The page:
Sunday, March 23, 2014

One Last Trip

Tomorrow I start the last four-day trip of my career at NewCo, and what is hopefully the last hurrah of my career at the regional airlines. I have an April 7 class date at [nameless major airline] and it appears that NewCo is going to let me go without exacting their last few drops of blood in the first days of April. That's just as well; I have a few loose ends to wrap up before I disappear down to Atlanta for a few months of training, and Dawn and I are also taking a quick trip to the Netherlands and Belgium for her Spring Break next weekend.

It's actually fairly uncommon for Captains of my seniority level to bid for 4-day trips - especially those of us who live in base. I do occasionally bid the more conventionally desirable 2-day trips and daytrips, especially in summer, but for most of the year I really don't mind 4-days. They get me out of Minnesota - a real bonus this brutal winter - and give Dawn time to catch up on the endless test correcting and lesson planning associated with her teaching job. And truth told, I enjoy going out with and getting to know my crew over the course of a 4-day trip. I've made some very good friends over 4-days. With a 2-day or daytrip, you barely get to know a person.

My flight attendants for this last 4-day are, quite coincidentally, old friends whom I've flown with quite a bit and have had some great layovers with. I've never flown with the FO but am told he's a good guy, so maybe there's one more friend to be made before I move on. Perhaps I am looking at my ten years at the regionals with rose-colored glasses now that they're almost over, but I think I will always look back at them as some of the very best years of my life. I've made so many great friends, seen so many neat parts of this country and our world, and enjoyed many quiet moments of sublime beauty in the sky that has become my second home. Sure, the career stagnation has been bothersome at times; I certainly never saw myself spending a decade at the regionals. But I've flown with many good pilots who suffered far more turbulent careers than my own, yet are able to go to work eager to see what the new day has in store. I share the cockpit with these guys and gals for four days at a time, with little to do for much of it but talk of life and our loved ones and our mutual passion for flight, and then talk yet more over a beer or two at the layover, and by the time we part I'm utterly shameful of any thoughts of self-pity I've been harboring over my own circumstances.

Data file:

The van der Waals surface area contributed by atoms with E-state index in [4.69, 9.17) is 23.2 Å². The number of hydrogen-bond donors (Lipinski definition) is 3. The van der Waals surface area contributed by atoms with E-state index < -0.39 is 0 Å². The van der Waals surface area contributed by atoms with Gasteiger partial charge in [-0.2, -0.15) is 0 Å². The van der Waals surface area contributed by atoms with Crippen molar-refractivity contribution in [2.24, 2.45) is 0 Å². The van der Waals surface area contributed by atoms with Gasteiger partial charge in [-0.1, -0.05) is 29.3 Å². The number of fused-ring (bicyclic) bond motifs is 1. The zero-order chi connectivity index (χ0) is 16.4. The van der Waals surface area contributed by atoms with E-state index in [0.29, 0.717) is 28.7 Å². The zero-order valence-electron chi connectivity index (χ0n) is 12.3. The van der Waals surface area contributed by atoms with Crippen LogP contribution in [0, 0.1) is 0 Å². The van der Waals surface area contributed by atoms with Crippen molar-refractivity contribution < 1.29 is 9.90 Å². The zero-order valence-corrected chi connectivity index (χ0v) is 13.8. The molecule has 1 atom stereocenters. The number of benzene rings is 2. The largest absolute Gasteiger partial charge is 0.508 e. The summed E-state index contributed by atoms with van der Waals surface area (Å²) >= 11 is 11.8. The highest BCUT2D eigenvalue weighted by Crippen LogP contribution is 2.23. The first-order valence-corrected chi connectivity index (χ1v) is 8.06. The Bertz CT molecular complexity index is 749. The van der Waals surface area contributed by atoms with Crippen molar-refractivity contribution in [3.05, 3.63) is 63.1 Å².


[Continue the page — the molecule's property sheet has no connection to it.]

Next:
I'm growing quite excited to find what the future holds at [future airline] as my class date approaches, though the prospect of such drastic change after a time of prolonged stasis is also a bit nerve-wracking. There's a lot to learn right off the bat, an entirely different culture to adjust to and a new way of doing things to adapt to. I can adjust and adapt, I'm confident of that - I've done it plenty before, in the hungry early days of my career. I just haven't had to do much of it lately. The prospect of a fresh challenge, the first in a while at least where flying is concerned, stirs up the nervous pacing excitement of a fighter before a match.

But first, one last trip to be savored. I'll miss flying the JungleBus quite a lot, and I'll write about that in a separate post. I'll miss being in the left seat for a while. I'll miss being based out of MSP for a while. I'll miss NewCo's interesting, diverse route structure. I'll miss the easy camaraderie that comes from flying with a lot of the same people over the years at a small airline. But for the next four days, I needn't miss any of that - only appreciate it, one last time.